Crypto Tax Checkup

Crypto Tax Checkup2019-03-08T06:51:40-05:00

Schedule Your Free Crypto Tax Check-up Today

We are committed to helping you understand your current crypto tax status, requirements and provide guidance to ease the stress and confusion of reconciling and reporting your cryptocurrency trading history. 

Book a FREE call with our experts to get your crypto tax questions answered today!

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Avoid an IRS audit

Tax Evasion headlines don’t look good on anyone especially when you receive a similar $1,000,000 tax bill as a recent trader did from the IRS for not reporting his crypto transactions since 2014. He’s not the first and definitely won’t be the last as the IRS’s new team is determined to reconcile dues owed from current and past crypto trading years. Choose CryptoTaxPrep.com today and stay protected tomorrow.

Frequently Asked Questions

I Usually Prepare My Tax Returns On My Own, Should I Consult a Professional if I’m Expecting Tax Liability From Cryptocurrency Investments?2019-03-05T12:24:38-05:00

Many of us use software and apps to help us manage our finances. However, when it comes to the fast-paced and constantly-changing world of cryptocurrency investments, not consulting with a tax professional when setting up or managing a virtual currency portfolio is a mistake.

Your hometown accountant may not be totally up to speed on the latest rules and regulations affecting cryptocurrencies. Fortunately for you, all Happy Tax CPAs have been specially trained in the tax treatment of Bitcoin and other virtual currencies. As a result, you can count on Happy Tax to get you the tax planning and preparation services you need to give you some much-needed peace of mind come tax season.

What If I Buy and Sell Cryptocurrencies for a Profit Rather Than Earn Them Through Wages or Self-Employment Income?2019-03-05T12:24:38-05:00

If you invest in cryptocurrencies, it’s likely characterized as a capital asset by the IRS. A capital asset is a significant piece of property like real estate, vehicles, stocks, bonds, or valuable collectibles like art or antiques. Capital assets owned for more than one year produce what is known as a capital gain (or loss). Capital gains are taxed differently than earned wages or self-employment income, and the rates vary based on your tax bracket.

On the contrary, capital assets owned for less than one year produce a short-term gain (or loss). Short-term gains are taxed at the ordinary income rate, which is determined by your taxable income. These tax rates are changing with the federal tax reform coming in 2018, so be sure that you’re up to date on how the new laws affect your investment.

Do the packages include my Federal and State return?2019-03-05T12:24:39-05:00

Yes! We complete your crypto reconciliation, gather all your information in our online portal and complete your Federal and state tax returns.

Cryptocurrencies Change in Value All of the Time – How Do I know What Value to Report to the IRS?2019-03-05T12:24:39-05:00

Virtual currency wages, self-employment income, or other payments should be reported using the full fair market value of the cryptocurrency at the time the payment was made. So, for example, if you are paid one Bitcoin when the price was $10,000, but the price increased to $12,500 by the time you file your taxes, you report the income as $10,000.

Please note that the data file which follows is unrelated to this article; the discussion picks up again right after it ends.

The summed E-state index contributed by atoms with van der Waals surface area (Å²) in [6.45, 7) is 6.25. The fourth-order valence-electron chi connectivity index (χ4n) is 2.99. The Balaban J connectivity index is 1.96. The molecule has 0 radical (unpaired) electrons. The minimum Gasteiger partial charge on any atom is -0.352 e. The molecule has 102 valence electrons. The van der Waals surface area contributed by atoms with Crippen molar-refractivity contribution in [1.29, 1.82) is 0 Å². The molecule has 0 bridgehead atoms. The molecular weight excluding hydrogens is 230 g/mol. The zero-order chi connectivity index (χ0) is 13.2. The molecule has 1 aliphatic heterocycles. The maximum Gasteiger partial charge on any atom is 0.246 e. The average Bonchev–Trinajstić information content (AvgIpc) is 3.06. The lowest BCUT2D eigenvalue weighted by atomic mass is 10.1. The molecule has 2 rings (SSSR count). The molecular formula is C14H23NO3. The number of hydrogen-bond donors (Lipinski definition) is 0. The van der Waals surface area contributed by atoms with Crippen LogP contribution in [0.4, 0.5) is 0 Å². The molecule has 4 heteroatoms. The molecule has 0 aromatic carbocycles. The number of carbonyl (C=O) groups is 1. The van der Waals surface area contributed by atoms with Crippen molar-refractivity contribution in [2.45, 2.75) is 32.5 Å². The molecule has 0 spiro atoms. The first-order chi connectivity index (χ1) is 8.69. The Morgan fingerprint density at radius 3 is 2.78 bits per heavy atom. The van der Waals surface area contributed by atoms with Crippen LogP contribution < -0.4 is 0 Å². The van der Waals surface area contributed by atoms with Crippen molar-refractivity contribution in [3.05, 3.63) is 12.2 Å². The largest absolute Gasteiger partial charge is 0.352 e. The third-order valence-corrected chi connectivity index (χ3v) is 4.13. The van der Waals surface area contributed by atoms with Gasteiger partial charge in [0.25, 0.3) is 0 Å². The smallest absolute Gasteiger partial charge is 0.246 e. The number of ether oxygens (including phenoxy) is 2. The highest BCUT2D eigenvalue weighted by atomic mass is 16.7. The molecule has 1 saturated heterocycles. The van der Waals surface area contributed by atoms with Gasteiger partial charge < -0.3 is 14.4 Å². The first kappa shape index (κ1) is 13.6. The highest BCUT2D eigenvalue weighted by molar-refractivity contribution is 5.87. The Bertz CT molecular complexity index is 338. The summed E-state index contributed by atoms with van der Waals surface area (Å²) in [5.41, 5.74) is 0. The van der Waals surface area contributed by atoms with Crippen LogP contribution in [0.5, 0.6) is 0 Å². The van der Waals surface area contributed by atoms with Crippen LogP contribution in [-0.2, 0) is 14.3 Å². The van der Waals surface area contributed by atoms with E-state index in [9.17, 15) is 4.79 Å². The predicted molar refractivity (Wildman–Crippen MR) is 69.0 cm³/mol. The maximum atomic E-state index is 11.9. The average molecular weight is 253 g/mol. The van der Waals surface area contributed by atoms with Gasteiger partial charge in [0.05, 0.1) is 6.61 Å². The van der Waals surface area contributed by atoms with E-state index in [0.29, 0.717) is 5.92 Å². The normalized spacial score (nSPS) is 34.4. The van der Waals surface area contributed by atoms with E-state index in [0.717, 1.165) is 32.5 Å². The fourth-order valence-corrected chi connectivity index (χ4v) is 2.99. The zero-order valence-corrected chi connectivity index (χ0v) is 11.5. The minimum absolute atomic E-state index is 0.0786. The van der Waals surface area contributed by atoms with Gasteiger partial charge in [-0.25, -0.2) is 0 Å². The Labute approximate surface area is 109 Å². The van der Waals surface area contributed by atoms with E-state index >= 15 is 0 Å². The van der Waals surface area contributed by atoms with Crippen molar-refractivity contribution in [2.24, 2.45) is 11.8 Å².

If My Employer Pays My Wages in Virtual Currencies, Do I Need to Report this Income to the IRS?2019-03-05T12:24:39-05:00

Under U.S. law, a property can be “real” – meaning buildings or land – or “personal” – meaning assets that you own other than real estate. Personal property can be tangible, like your car or your prized stamp collection, or it can be intangible, like the rights to a copyrighted image or musical score. So, cryptocurrencies would qualify as intangible personal property under U.S. tax policy.

What’s the Difference Between Legal Tender and Property?2019-03-05T12:24:39-05:00

Under U.S. law, a property can be “real” – meaning buildings or land – or “personal” – meaning assets that you own other than real estate. Personal property can be tangible, like your car or your prized stamp collection, or it can be intangible, like the rights to a copyrighted image or musical score. So, cryptocurrencies would qualify as intangible personal property under U.S. tax policy.

Why Does the IRS Tax Virtual Currency as Property Rather Than Legal Tender?2019-03-05T12:24:39-05:00

In many ways, virtual currency operates just like legal tender. It can be exchanged, used for purchases, loaned out or given away. It is a store of value and a medium of exchange, but it is not considered legal tender in any U.S. jurisdiction. In the United States, the federal government is the only entity that can officially create money, and it has established the dollar as the legal tender. Unless Bitcoin or some other virtual currency legally replace the U.S. dollar under federal law, it will be taxed as property or some other similar asset.

Is Cryptocurrency Regulated by the IRS?2019-03-05T12:24:39-05:00

Yes. The IRS issued a policy notice in 2014 expressly stating that Bitcoin and other virtual currencies are taxable as property. While many investors believe that digital currencies fall under loopholes or exemptions to the tax code, this is far from the case. The IRS is ramping up enforcement against cryptocurrency investors, and the agency is even going after investors retroactively as far back as 2013.

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